Coriander Cures Spring Fever

  • Details
  • Related Items

European and Indian Coriander

At a time of year when the thought of cooking another winter squash is too much to bear, and the shoots of green aren’t quite tall enough for harvest yet (where IS that asparagus, anyway???), coriander is the cure. The light, mellow citrus flavors elevate the palate in anticipation of the season to come. Most commonly found as an essential layer of flavor in spice blends, from the exotic curries and masalas of India to the familiar pickling spices and crab boils found here in the States, it can shine even more brightly used alone or in simple combinations to bring light fresh flavor in any season.

Coriander has been cultivated since ancient times and infused into the cuisines of every continent. It comes in two varieties- commonly called Indian and European- because of where they are typically grown and used. Both have the same light flavor profile and singular ability to add both a savory base and citrus top notes with just one spice. The European variety is more brown in color and round in shape, whereas the Indian is greenish-yellow and oblong. Indian coriander is not as common on the American market. It can be more bold,  presenting stronger citrus top notes, and a creamy element not found in the European variety. They can be used interchangeably, and in combination.

Fresh Coriander Leaves = Cilantro!

The flavors of coriander are best preserved in the whole seeds, which can easily be ground right before use. It can be a little “husky” so you may want to sift the ground coriander before use if you grind it at home. Me? I like it rustic and don’t mind the crunch. Here are some recipes to bring coriander onto the table for breakfast, lunch or dinner and dessert- because that’s how we roll. There just isn’t enough room in the spice pantry for the ones you cant’s use in multiple recipes.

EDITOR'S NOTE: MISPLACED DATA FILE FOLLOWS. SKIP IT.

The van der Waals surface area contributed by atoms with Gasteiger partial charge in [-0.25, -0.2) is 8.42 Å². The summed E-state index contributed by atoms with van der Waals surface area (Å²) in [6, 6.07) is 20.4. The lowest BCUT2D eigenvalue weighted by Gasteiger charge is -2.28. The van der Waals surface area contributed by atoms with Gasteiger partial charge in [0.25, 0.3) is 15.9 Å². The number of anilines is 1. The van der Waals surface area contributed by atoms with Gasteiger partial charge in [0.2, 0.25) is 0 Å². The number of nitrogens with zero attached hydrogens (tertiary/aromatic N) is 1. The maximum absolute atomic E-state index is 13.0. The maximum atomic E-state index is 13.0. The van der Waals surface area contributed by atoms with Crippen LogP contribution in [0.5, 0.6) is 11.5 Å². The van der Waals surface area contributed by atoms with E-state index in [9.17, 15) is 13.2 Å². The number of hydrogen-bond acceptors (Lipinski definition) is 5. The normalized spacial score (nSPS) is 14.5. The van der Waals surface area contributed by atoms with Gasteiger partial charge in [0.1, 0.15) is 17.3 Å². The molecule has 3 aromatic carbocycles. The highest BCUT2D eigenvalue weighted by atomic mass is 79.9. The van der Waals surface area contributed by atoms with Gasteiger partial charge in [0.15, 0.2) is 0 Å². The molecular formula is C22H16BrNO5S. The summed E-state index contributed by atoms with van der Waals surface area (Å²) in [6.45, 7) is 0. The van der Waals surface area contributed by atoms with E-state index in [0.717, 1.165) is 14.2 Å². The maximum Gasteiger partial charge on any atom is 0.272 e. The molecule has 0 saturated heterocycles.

Crunchy Coriander Granola

Coriander Roasted Beets

Millet Coriander Carrot Cake

Last spice note on coriander? The seeds come from the same plant that gives us cilantro, and before you know it, summer will be here and we’ll all be be eating fish tacos on the beach.

Coriander cures spring fever!


Tagged with:

 1 Comment

  1. Adell says:

    That is really fascinating, You are a very professional blogger.
    I have joined your feed and look ahead to looking for extra
    of your wonderful post. Additionally, I have shared your website in my
    social networks

Add a Comment

Leave a Comment

Your email address will not be published. Required fields are marked *

Baked Crab Dip with Crostini

Whether you want to have a few friends over to watch a football game or movie, or you want to celebrate a holiday, you’re going to need a few things to nosh on. Make the …

Spicy Fish Salad

The countries in the Persian culinary region are home to many religions, languages, cultures and politics. In culinary traditions, however, they all have a deep love for food that has tart flavors and is fresh …

Fried Eggplant Roll-Ups

One of the countries in the Persian culinary region that has colorful and flavorful food is Georgia. Nestled between the Caucasus Mountains and the Black Sea, Georgia has a climate similar to the Mediterranean’s, and …


Brining Basics

Every year, as we head into the holiday season, people begin to ask us about brining their turkeys. Is it worth the extra hassle? Does it really lead to a juicier bird? Well, we’re happy …

Curried Beef and Tendon with Turnip

We love the use of spice and combining of textures in this curry dish from the August 2017 Cookbook Club selection The Adventures of Fat Rice. From the Author: “In Macau “turnip” usually means daikon, or …